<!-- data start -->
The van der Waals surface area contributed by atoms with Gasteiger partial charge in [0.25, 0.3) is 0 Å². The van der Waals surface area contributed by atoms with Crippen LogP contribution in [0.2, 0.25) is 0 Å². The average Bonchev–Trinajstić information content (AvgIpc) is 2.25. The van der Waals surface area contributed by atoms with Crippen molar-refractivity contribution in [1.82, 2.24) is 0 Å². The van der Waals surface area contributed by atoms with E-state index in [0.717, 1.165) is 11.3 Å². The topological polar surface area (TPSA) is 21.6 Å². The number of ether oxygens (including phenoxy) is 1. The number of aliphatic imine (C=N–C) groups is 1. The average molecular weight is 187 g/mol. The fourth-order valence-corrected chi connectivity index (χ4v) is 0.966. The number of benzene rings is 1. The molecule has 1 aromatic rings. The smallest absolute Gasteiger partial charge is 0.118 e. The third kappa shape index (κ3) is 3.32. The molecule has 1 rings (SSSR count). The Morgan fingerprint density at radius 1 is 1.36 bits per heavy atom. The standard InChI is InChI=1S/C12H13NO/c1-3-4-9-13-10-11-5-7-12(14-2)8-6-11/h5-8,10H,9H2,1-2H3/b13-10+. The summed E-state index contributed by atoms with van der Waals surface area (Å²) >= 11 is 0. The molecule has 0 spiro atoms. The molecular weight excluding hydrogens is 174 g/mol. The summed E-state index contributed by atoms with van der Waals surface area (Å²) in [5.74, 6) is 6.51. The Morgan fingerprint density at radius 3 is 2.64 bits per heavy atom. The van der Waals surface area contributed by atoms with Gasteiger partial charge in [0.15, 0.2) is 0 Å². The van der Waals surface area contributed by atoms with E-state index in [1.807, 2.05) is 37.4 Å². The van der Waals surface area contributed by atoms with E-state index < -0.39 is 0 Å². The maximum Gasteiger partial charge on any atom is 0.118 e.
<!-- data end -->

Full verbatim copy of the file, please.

The van der Waals surface area contributed by atoms with Gasteiger partial charge in [0.25, 0.3) is 0 Å². The van der Waals surface area contributed by atoms with Crippen LogP contribution in [0.2, 0.25) is 0 Å². The average Bonchev–Trinajstić information content (AvgIpc) is 2.25. The van der Waals surface area contributed by atoms with Crippen molar-refractivity contribution in [1.82, 2.24) is 0 Å². The van der Waals surface area contributed by atoms with E-state index in [0.717, 1.165) is 11.3 Å². The topological polar surface area (TPSA) is 21.6 Å². The number of ether oxygens (including phenoxy) is 1. The number of aliphatic imine (C=N–C) groups is 1. The average molecular weight is 187 g/mol. The fourth-order valence-corrected chi connectivity index (χ4v) is 0.966. The number of benzene rings is 1. The molecule has 1 aromatic rings. The smallest absolute Gasteiger partial charge is 0.118 e. The third kappa shape index (κ3) is 3.32. The molecule has 1 rings (SSSR count). The Morgan fingerprint density at radius 1 is 1.36 bits per heavy atom. The standard InChI is InChI=1S/C12H13NO/c1-3-4-9-13-10-11-5-7-12(14-2)8-6-11/h5-8,10H,9H2,1-2H3/b13-10+. The summed E-state index contributed by atoms with van der Waals surface area (Å²) >= 11 is 0. The molecule has 0 spiro atoms. The molecular weight excluding hydrogens is 174 g/mol. The summed E-state index contributed by atoms with van der Waals surface area (Å²) in [5.74, 6) is 6.51. The Morgan fingerprint density at radius 3 is 2.64 bits per heavy atom. The van der Waals surface area contributed by atoms with Gasteiger partial charge in [0.15, 0.2) is 0 Å². The van der Waals surface area contributed by atoms with E-state index in [1.807, 2.05) is 37.4 Å². The van der Waals surface area contributed by atoms with E-state index < -0.39 is 0 Å². The maximum Gasteiger partial charge on any atom is 0.118 e.